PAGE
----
Burkina Faso’s self-proclaimed leader says the man he overthrew in a coup a day ago is plotting a counterattack.
Colonel Ibrahim Traoré also accused the French of hiding Lieutenant Colonel Paul-Henri Damiva in one of the bases, a charge denied by French diplomats.
In Burkina Faso’s capital, Ouagadougou, gunfire is heard and helicopters fly overhead.
Witnesses said the army had blocked major roads in the city, closing shops that had previously opened.
The takeover, which took place on Friday, was announced on state television and marked the second time this year that the country’s military had seized power.
In both cases, the coup d’etat side said, “The national security is so serious that we had no choice but to intervene.”
Burkina Faso controls only 60% of its territory, according to experts, and Islamist violence is worsening. Since 2020, violence has displaced more than one million people in the country.
The African Union has demanded a return to constitutional order by July 2023 at the latest, and agrees with the regional group Ecowas that the downfall of leader Lieutenant Colonel Damiba is “unconstitutional”. .
Earlier, Ekobas said it was “inappropriate” for military rebels to seize power at a time when the country was moving towards democratization.
Surrounded by rebel soldiers in military uniforms and black masks, military chief Colonel Traoré announced on state television Friday night the dismissal of Lt. Damiva, the dissolution of the government and the suspension of the constitution.
Ibrahim Traoré said it was due to Lieutenant Colonel Damiba’s failure to deal with the Muslim rebellion.
“Our people have suffered enough and are still suffering,” he said.
Little is known about Colonel Traoré, a 34-year-old soldier who commanded a counter-jihadist unit called Cobra in the north.
His statement declared him interim leader of Burkina Faso. But Friday’s announcement included a promise that the “power of the nation” would finally come together to appoint a new civilian or military president and a new “interim charter.”
Lieutenant Colonel Damiba’s government overthrew the elected government in January for failing to deter Muslim attacks, and he himself told citizens that he had “more than enough to win this war.” talking.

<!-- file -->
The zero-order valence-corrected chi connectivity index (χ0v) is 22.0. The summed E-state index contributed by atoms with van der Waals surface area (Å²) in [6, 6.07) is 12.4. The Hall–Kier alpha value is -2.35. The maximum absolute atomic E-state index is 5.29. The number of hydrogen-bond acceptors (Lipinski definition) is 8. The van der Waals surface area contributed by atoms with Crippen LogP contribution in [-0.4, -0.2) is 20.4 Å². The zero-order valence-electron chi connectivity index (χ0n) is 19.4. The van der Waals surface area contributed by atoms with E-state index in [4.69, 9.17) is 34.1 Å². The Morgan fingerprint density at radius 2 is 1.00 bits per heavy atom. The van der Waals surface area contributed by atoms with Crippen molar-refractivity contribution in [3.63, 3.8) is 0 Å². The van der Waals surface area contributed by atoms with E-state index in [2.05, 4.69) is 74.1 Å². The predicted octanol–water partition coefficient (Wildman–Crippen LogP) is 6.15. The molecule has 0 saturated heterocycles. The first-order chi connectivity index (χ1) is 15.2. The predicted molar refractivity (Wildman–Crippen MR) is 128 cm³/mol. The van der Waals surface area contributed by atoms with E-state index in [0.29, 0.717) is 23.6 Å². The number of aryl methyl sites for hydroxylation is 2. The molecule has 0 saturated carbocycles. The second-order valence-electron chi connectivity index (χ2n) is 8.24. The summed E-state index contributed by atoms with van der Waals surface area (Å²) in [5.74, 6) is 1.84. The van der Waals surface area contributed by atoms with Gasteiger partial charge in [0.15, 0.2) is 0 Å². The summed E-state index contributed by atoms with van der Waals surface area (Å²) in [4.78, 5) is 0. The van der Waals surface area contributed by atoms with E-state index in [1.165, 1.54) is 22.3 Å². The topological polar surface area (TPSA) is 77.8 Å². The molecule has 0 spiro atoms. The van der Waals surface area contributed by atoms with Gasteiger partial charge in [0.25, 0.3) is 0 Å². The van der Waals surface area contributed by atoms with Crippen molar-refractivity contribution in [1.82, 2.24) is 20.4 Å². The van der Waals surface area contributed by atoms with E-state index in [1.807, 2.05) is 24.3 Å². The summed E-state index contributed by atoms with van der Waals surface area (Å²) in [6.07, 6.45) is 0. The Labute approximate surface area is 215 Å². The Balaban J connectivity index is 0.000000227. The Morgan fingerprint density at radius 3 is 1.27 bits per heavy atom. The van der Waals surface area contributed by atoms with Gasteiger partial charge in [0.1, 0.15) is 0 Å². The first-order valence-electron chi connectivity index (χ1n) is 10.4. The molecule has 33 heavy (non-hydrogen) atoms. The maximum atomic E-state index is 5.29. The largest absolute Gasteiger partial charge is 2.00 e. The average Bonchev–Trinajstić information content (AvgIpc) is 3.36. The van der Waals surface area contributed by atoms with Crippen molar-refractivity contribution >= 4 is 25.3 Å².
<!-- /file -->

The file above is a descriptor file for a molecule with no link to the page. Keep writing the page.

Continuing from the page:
But his government has also failed to quell jihadist violence. Analysts recently told the BBC that Islamist rebels were encroaching on the territory and that military leaders had tried unsuccessfully to put the forces under a single command system.
On Monday, 11 soldiers guarding a convoy of civilians were killed in Zibo, in the north of the country.
The African Union calls on the military to “immediately and completely refrain from any acts of violence or threats against civilians, civil liberties and human rights”.
The Economic Community of West African States (Ecowas) earlier condemned the move, saying it “reaffirms its firm opposition to the seizure or maintenance of power through unconstitutional means”.
The United States said it was “deeply concerned” about developments in Burkina Faso and urged its citizens to limit movement within the country. France issued a similar warning to more than 4,000 citizens in its capital Ouagadougou.
A State Department spokesman said: “We call on all parties to regain their composure and restraint.”
In January, Lieutenant-Colonel Damiba sacked President Rosh Kaboré for failing to address rising violence by Islamic extremists.
But many citizens no longer feel safe, with protests taking place across the country this week.
On Friday afternoon, some demonstrators took to the streets of the capital to demand the dismissal of Lieutenant Colonel Damiba.
In 2015, Burkina Faso experienced a Muslim uprising that killed thousands and displaced about two million people.
Since its independence in 1960, it has suffered eight coups.